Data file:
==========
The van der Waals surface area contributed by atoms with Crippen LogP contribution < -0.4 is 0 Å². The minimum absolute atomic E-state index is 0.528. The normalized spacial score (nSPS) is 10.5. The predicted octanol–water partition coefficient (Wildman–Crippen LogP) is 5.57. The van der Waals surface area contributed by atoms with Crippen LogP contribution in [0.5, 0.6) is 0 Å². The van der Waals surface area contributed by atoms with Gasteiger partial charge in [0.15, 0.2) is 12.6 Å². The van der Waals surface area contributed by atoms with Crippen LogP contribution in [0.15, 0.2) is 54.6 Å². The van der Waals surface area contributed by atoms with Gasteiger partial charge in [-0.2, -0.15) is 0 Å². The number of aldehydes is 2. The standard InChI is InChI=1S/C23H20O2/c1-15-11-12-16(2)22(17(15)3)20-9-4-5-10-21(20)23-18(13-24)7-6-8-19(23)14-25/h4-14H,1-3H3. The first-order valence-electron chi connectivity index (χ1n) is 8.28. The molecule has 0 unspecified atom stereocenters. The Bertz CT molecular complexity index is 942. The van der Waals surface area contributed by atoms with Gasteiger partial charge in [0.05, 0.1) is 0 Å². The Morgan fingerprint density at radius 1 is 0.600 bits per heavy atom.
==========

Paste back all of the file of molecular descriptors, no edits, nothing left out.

The van der Waals surface area contributed by atoms with Crippen LogP contribution < -0.4 is 0 Å². The minimum absolute atomic E-state index is 0.528. The normalized spacial score (nSPS) is 10.5. The predicted octanol–water partition coefficient (Wildman–Crippen LogP) is 5.57. The van der Waals surface area contributed by atoms with Crippen LogP contribution in [0.5, 0.6) is 0 Å². The van der Waals surface area contributed by atoms with Gasteiger partial charge in [0.15, 0.2) is 12.6 Å². The van der Waals surface area contributed by atoms with Crippen LogP contribution in [0.15, 0.2) is 54.6 Å². The van der Waals surface area contributed by atoms with Gasteiger partial charge in [-0.2, -0.15) is 0 Å². The number of aldehydes is 2. The standard InChI is InChI=1S/C23H20O2/c1-15-11-12-16(2)22(17(15)3)20-9-4-5-10-21(20)23-18(13-24)7-6-8-19(23)14-25/h4-14H,1-3H3. The first-order valence-electron chi connectivity index (χ1n) is 8.28. The molecule has 0 unspecified atom stereocenters. The Bertz CT molecular complexity index is 942. The van der Waals surface area contributed by atoms with Gasteiger partial charge in [0.05, 0.1) is 0 Å². The Morgan fingerprint density at radius 1 is 0.600 bits per heavy atom.